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For garbage first collector, young gc means performing gc in young generation only and mixed gc would clean both young and old generation.

So what is full gc? Why it lasts longer than mixed gc?

I've done some searching but I didn't find any post that explains full gc.

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From Oracle G1 GC blog and technetwork article

Young GC:

The collection set of the Young GC includes only young/survivor regions.

Mixed GC:

The collection set of the Mixed GC includes both young/survivor regions, but also old regions.

Humongous Objects and Humongous Allocations

For G1 GC, any object that is more than half a region size is considered a "Humongous object". Such an object is allocated directly in the old generation into "Humongous regions". These Humongous regions are a contiguous set of regions.

Dead Humongous objects are freed at the end of the marking cycle during the cleanup phase also during a full garbage collection cycle.

In-order to reduce copying overhead, the Humongous objects are not included in any evacuation pause. A full garbage collection cycle compacts Humongous objects in place.

Generally a Full GC cleans the entire Heap – both Young and Tenured spaces (old gen)

On a different note, you have to worry about how much time "application threads were stopped" irrespective of GC type : Young GC or Full GC etc.

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  • In fact I've read this post. Generally Full GC cleans entire Heap answers my question. Thanks! – Neo Feb 13 '16 at 16:31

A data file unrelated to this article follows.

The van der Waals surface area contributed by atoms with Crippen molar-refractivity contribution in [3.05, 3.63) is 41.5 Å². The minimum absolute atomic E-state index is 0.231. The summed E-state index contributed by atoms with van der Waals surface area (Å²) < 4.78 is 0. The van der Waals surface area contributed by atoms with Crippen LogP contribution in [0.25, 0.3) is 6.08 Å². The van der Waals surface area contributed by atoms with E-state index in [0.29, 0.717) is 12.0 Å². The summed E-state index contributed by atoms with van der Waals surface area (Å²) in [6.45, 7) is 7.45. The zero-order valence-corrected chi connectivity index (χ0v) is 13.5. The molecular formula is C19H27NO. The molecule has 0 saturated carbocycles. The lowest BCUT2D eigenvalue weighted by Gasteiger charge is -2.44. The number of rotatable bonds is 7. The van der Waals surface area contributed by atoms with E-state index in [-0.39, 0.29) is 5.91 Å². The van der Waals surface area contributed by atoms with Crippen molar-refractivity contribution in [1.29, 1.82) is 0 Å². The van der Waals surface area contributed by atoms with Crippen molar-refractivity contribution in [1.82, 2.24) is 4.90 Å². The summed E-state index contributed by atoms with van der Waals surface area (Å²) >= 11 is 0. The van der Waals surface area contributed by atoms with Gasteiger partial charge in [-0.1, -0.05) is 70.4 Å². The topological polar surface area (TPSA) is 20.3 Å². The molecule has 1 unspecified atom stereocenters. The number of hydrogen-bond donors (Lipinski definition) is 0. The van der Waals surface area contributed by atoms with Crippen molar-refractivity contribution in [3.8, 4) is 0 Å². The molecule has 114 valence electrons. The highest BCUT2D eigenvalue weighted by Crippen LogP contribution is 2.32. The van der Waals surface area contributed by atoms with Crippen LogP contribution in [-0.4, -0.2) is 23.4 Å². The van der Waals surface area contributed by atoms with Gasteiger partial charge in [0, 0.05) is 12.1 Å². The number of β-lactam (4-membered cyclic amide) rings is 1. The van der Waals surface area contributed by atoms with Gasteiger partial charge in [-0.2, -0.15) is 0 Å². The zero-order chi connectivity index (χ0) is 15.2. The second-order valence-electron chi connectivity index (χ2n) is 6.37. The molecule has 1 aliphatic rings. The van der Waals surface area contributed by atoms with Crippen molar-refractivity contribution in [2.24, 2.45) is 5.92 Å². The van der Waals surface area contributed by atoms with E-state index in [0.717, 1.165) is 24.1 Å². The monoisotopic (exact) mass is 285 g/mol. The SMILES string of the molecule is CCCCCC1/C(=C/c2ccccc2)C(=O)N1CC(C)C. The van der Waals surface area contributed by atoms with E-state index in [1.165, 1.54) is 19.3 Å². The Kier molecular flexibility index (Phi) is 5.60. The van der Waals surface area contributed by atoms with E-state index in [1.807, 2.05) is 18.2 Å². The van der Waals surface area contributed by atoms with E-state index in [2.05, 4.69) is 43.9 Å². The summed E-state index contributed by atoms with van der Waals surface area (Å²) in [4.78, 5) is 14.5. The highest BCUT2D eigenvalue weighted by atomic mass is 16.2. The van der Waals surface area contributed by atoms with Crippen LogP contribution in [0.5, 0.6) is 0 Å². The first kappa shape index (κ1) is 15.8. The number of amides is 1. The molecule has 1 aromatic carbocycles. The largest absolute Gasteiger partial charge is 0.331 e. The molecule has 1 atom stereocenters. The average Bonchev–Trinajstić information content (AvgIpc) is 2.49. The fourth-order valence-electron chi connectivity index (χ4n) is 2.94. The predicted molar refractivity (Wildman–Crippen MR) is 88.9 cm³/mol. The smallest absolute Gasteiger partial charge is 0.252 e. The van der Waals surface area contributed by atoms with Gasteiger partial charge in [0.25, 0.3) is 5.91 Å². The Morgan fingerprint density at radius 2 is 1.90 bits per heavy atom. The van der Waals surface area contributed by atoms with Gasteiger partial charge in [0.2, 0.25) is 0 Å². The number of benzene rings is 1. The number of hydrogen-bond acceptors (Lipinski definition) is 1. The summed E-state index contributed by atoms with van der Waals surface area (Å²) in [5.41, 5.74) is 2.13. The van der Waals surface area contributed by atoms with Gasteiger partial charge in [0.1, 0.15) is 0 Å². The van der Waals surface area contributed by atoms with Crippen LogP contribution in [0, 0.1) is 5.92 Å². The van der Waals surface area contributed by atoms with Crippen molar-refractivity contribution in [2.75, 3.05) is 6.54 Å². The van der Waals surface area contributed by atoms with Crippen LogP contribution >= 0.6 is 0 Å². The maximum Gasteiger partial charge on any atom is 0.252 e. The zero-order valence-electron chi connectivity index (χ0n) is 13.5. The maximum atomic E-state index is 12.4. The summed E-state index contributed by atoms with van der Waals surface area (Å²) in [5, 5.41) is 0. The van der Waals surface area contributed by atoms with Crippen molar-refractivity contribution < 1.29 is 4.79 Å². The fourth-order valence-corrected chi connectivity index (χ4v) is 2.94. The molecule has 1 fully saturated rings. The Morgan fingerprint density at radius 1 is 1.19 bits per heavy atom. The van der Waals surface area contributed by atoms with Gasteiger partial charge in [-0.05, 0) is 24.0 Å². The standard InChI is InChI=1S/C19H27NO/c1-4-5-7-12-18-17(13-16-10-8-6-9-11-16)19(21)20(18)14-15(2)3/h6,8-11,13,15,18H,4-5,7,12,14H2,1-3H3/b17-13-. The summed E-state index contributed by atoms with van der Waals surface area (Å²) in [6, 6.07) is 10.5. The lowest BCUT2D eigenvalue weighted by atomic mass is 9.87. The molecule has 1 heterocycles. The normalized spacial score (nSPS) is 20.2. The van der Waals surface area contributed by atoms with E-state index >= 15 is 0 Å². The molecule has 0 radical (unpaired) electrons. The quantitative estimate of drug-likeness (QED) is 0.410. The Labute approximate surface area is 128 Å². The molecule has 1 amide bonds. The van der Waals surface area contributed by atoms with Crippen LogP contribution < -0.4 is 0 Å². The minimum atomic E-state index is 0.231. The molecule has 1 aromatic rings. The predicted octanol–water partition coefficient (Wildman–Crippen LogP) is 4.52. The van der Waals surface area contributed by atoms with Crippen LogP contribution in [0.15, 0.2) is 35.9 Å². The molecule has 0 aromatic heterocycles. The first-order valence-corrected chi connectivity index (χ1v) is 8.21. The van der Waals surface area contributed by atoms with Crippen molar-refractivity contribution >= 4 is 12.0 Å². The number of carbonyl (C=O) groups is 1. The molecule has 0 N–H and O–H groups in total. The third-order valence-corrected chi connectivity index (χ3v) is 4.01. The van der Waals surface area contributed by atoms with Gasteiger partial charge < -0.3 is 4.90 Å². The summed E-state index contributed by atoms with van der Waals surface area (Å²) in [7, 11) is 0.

• One more question: what algorithm will G1 use when performing full gc? Full GC is much slower just because it cleans all regions? – Neo Feb 13 '16 at 16:34
  • Full GCs: Currently G1 full gc is single threaded and very slow, we should try to avoid full gcs as much as possible. – Ravindra babu Feb 13 '16 at 17:01
  • does jvm print a log every time Humongous Allocation happens? – Erben Mo Oct 25 '16 at 6:39
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The g1 divides the heap into regions, where the young generation and the old generation consists of several regions each. A young GC collects some regions (not all), however, all of them are assigned to the young generation. A mixed GC collects some regions (not all), some belong the young generation, at least one to the old generation. A full GC collects all regions, and, in consequence, the young and the old generation.

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Under normal conditions G1 should only run young and mixed collections to meet its pause time goals.

Full GCs are a fallback mechanism and likely to violate those goals. They occur when mixed GCs aren't able to keep up with allocations, when a humongous allocation could not be satisifed or when a GC is requested with System.gc() and some other conditions.

Logging with -XX:+PrintGCDetails should include a cause for full collections.

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